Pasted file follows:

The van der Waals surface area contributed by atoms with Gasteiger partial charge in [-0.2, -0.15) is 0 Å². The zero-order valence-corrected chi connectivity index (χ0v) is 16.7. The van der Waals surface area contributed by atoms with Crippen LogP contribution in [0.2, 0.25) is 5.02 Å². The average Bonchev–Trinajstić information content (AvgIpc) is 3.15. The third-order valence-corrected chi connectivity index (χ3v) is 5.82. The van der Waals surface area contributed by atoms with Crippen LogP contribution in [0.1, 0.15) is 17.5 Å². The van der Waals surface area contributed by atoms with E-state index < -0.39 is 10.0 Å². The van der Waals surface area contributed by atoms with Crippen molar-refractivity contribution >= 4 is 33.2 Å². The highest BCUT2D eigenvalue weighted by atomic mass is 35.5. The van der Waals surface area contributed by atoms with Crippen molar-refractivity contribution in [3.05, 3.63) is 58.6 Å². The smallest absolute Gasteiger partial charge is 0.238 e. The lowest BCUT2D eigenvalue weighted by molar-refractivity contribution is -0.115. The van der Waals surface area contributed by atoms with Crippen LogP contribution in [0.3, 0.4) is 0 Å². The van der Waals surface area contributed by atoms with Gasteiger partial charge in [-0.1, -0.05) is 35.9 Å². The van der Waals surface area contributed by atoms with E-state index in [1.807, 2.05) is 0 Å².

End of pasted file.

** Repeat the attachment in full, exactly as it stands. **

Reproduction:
The van der Waals surface area contributed by atoms with Gasteiger partial charge in [-0.2, -0.15) is 0 Å². The zero-order valence-corrected chi connectivity index (χ0v) is 16.7. The van der Waals surface area contributed by atoms with Crippen LogP contribution in [0.2, 0.25) is 5.02 Å². The average Bonchev–Trinajstić information content (AvgIpc) is 3.15. The third-order valence-corrected chi connectivity index (χ3v) is 5.82. The van der Waals surface area contributed by atoms with Crippen LogP contribution in [0.1, 0.15) is 17.5 Å². The van der Waals surface area contributed by atoms with E-state index < -0.39 is 10.0 Å². The van der Waals surface area contributed by atoms with Crippen molar-refractivity contribution >= 4 is 33.2 Å². The highest BCUT2D eigenvalue weighted by atomic mass is 35.5. The van der Waals surface area contributed by atoms with Crippen molar-refractivity contribution in [3.05, 3.63) is 58.6 Å². The smallest absolute Gasteiger partial charge is 0.238 e. The lowest BCUT2D eigenvalue weighted by molar-refractivity contribution is -0.115. The van der Waals surface area contributed by atoms with Crippen LogP contribution in [0.3, 0.4) is 0 Å². The van der Waals surface area contributed by atoms with Gasteiger partial charge in [-0.1, -0.05) is 35.9 Å². The van der Waals surface area contributed by atoms with E-state index in [1.807, 2.05) is 0 Å².